Following the popularity of Chagall’s work, this museum was built during the artist’s lifetime. He himself chose which of his works were to be placed in the museum. The collection is organized around the set of works produced by the painter on the themes of the Old Testament, supplemented by a substantial number of works of secular or religious inspiration: more than 400 paintings, gouaches, drawings, wash drawings, and pastels.
The first room holds twelve large-scale paintings illustrating the first two Old Testament books, Genesis and Exodus. In a second room, the smaller hexagonal room contains five compositions about the Song of Songs theme, another book of the Old Testament.
|Open Hours: Daily except on Tuesdays from May to October from 10am to 6pm and November to April from 10am to 5pm.|
Location: The north side of the city of Nice. 5 minutes walking to the Matisse art museum.
Website: Official Marc Chagall website
Nice: Modern & Contemporary Art Museum
The building is a magnificent work of modern art in itself, having marble-faced towers and glass corridors. The collection inside contains works by some of the contemporary artworks by 20th-century avant-garde artists.
The MAMAC (Museum of Modern and Contemporary Art) opened in 1990, in the heart of Nice. This original architecture has an extensive permanent collection from the early sixties that traces the history of the European and American avant-garde. Its collection, focused on the postwar era, includes over 1,300 works by 300 artists. The collection, displayed on 2,400 square meters, focuses on the relationship between European New Realism and American expression of assembly art and pop art, linking regional and international art history.
Two modern art masters are on permanent display: Yves Klein, the fantastic blue monochrome inventor, fire paintings, and anthropometries. His solo room in Europe has no equivalent thanks to the Yves Klein Archives. The iconic female artist Niki de Saint Phalle, inventor of the Shooting Paintings and the voluptuous nanas, gave the MAMAC a significant donation in 2001, offering the museum the opportunity to become the second most important collection of her works in Europe.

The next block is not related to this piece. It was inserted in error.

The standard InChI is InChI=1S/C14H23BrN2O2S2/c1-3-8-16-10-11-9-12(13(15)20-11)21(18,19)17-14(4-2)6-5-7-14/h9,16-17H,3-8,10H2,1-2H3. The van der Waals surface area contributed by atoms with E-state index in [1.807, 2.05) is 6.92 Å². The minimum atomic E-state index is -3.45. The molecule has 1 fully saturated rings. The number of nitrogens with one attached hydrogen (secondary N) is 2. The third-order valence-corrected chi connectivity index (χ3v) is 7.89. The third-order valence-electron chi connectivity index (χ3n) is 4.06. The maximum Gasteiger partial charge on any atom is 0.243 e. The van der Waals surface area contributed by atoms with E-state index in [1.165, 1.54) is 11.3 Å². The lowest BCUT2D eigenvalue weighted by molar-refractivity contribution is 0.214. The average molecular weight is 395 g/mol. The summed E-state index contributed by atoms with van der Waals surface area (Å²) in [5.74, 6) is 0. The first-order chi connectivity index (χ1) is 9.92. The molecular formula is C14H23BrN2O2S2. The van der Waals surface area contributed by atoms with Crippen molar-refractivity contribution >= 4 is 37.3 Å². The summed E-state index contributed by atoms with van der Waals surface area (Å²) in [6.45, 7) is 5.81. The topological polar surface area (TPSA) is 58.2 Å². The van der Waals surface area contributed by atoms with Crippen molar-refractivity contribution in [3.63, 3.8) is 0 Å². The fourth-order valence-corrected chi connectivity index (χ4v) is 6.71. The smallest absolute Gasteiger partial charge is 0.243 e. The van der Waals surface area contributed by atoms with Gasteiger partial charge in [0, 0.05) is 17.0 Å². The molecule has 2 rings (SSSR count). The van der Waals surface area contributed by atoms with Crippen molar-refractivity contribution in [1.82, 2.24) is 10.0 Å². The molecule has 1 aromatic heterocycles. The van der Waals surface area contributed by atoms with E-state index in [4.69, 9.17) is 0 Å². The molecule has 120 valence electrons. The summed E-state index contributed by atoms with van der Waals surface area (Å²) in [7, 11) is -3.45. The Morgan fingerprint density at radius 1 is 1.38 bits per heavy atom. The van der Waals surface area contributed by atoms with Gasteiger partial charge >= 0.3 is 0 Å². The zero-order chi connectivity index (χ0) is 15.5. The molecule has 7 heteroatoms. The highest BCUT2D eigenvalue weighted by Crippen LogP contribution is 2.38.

|Open Hours: Open daily (except on Mondays) from 10am to 6pm. From November to April it’s open from 11am to 6pm.|
Location: Place Yves Klein in the center of Nice
Website: Official MAMAC website
Nice: Museum of Fine Arts
The Museum of Fine Arts of Nice is set up in a former private residence which dates back to the late 19th century (the residence of Kotchubey, a Ukrainian Princess), some 200 meters north of Promenade des Anglais.
The museum opened in 1928, and its permanent exhibitions were amassed by grace of sundry art collectors who donated plenty of sculptural and pictorial works of art to the museum. The collections retrace the history of art from the 16th to the 20th century, with highlights referring to the works of Fragonard, Rodin, Rude, Ziem, Raffaelli, Boudin, Monet, Sisley, Van Dongen, Dufy, Cheret, Degas and plenty other artists.
Thus, the collections cover trends promoted by sundry Italian painting schools and artists, as well as more recent trends, such as Romanticism, Realism, Symbolism and Impressionism, which have marked the artistic scene since the 19th century onwards.
|Open Hours: Open daily (except on Mondays) from 10am to 6pm. From November to April it’s open from 11am to 6pm.|
Location: Near the beach in the center of Nice